The History of VR - In VR
The 16 most significant milestones of Virtual Reality.
Here at Magnolia we’re counting the days until our new Oculus Quest VR headset arrives (pre-ordered naturally). No, we’re not in the videogame business, but we are in the Digital Experience business, and this is the most significant consumer-level hardware in the DX space since the smartphone. So, in honor of the launch of the Quest we wanted to share some milestones in this amazing path of human invention and exploration of alternate realities.
Oculus has announced that the app store for the Quest will be very restrictive. So at the same time, let’s celebrate the ever-relevant freedom of the open web. You see, the Quest has a web browser, and the new WebVR and WebXR standards allow us to create VR experiences for it. That’s why we decided to publish this article as a VR Experience.
(Click the above link. Then, on a VR device, including your smartphone, click on the eyeglasses icon in the corner. On a computer, you can use the arrow keys on the keyboard to navigate, and click-and-drag to look around.)
Magnolia's headless capabilities and Stories App made it easy to pull this blog-post content into VR. You can find out how with this high-level overview & technical details and github example.
(Brands looking for a VR-ready CMS, check us out.)
The original virtual reality is totally natural, has an adoption rate of 100%, and has been around longer than humankind. Upon waking we know that our dreams are illusions, but while in them we think that they are real, even when things don’t really make a lot of sense. Why is it so hard to tie my shoes?
1956 - Sensorama
Morton Heilig built a prototype of his Experience Theater concept: The Sensorama. Not only did it play a 3D film with stereophonic sound, but also included wind, aromas, and shaking seats, all in an arcade style cabinet. Far out.
1968 - Sword of Damocles
The first VR headset only showed line drawings and relied on a huge contraption hung from the ceiling to track the head position. It was developed by Ivan Sutherland and students at the University of Utah.
1973 - Welt am Draht (World on a Wire)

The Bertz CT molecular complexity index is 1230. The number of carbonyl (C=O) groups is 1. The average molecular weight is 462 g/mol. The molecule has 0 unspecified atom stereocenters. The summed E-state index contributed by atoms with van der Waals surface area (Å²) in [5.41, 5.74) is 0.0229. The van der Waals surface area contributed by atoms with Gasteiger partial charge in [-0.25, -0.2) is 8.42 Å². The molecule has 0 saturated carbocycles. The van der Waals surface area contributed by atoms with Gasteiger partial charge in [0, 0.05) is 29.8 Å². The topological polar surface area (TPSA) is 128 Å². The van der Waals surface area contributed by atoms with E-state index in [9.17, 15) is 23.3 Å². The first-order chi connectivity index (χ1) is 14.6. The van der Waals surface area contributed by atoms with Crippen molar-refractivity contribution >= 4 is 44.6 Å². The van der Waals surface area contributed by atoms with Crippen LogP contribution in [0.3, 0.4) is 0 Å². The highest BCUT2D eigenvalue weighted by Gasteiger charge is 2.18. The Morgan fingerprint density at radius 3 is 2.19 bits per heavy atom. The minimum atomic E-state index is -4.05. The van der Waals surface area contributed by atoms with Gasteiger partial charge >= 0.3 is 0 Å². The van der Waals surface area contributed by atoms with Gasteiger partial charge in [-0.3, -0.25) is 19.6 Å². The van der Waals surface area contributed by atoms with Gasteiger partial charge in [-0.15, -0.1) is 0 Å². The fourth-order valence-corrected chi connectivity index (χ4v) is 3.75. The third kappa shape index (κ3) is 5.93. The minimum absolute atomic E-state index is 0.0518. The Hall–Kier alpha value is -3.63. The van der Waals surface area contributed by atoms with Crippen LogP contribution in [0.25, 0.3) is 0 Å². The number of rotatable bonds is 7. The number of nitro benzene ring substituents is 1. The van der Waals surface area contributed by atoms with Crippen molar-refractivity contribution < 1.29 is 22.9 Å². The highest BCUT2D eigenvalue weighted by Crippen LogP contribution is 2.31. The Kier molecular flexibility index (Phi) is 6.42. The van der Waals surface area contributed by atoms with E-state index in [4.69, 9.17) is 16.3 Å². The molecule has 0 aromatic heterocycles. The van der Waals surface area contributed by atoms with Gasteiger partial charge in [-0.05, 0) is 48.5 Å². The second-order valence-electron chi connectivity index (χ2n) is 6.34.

World on a Wire is a made-for-tv psycho film from West Germany based on the novel Simulacron-3 from Daniel Galouye. Our hero works at the Cybernetics institute on a supercomputer which runs a simulation program with over 9000 virtual people. After his boss dies under mysterious circumstances, Dr. Fred Stiller is promoted to the technical director role. When he contacts ‘Einstein’ the only virtual person which knows it is a simulation, it tries to escape to the real world. In the process Einstein reveals that the real world is in fact just another higher level simulation.
1978 - MUD1
MUD1 was the first “Multi User Dungeon”, a video game where many people could play at the same time and interact, over a network. It is considered the oldest virtual world. The game was purely text-based with no images at all, let alone 3D graphics. It was created by Roy Trubshaw and Richard Bartle as students at the University of Essex.
1984 - Neuromancer & Cyberpunk
The publishing of Neuromancer marks the birth of the Cyberpunk genre and is the first novel to win the Hugo award, the Nebula award and the Philip K. Dick award. In William Gibson’s dystopian near future, everyone is jacked into digital ‘decks’ which bring them into a global shared virtual environment, via ‘the matrix’. Case, the anti-hero, is a burnt out drug addict cyberspace hacker, who’s given a second chance - at a price.
1988 - Holodeck
The TV show Star Trek: Next Generation, finally brought the simmering VR meme to the (geeky) mainstream with the Holodeck. This room on the USS Enterprise synthesizes life-like immersive holograms where crew members can go to take a vacation. Fortunately for us, there was always some glitch or another in the system, putting the crew into moral dilemmas, and making for some great entertainment.
1992 - The Cave
To enter the cave, you don a pair of 3D glasses and enter a 3x3x3 meter “room” where from 4 to 6 of the sides are fully covered in video projections. Just like in a 3D movie, the glasses ensure that each eye sees a slightly different view. The projections also respond to the position of the glasses to create a realistic 3D experience. In the early 90’s this required a beast of a computer rig, typically from “Silicon Graphics”. The original CAVE cost $2,000,000, and was developed at the University of Chicago’s EVL.
1993 - Sega VR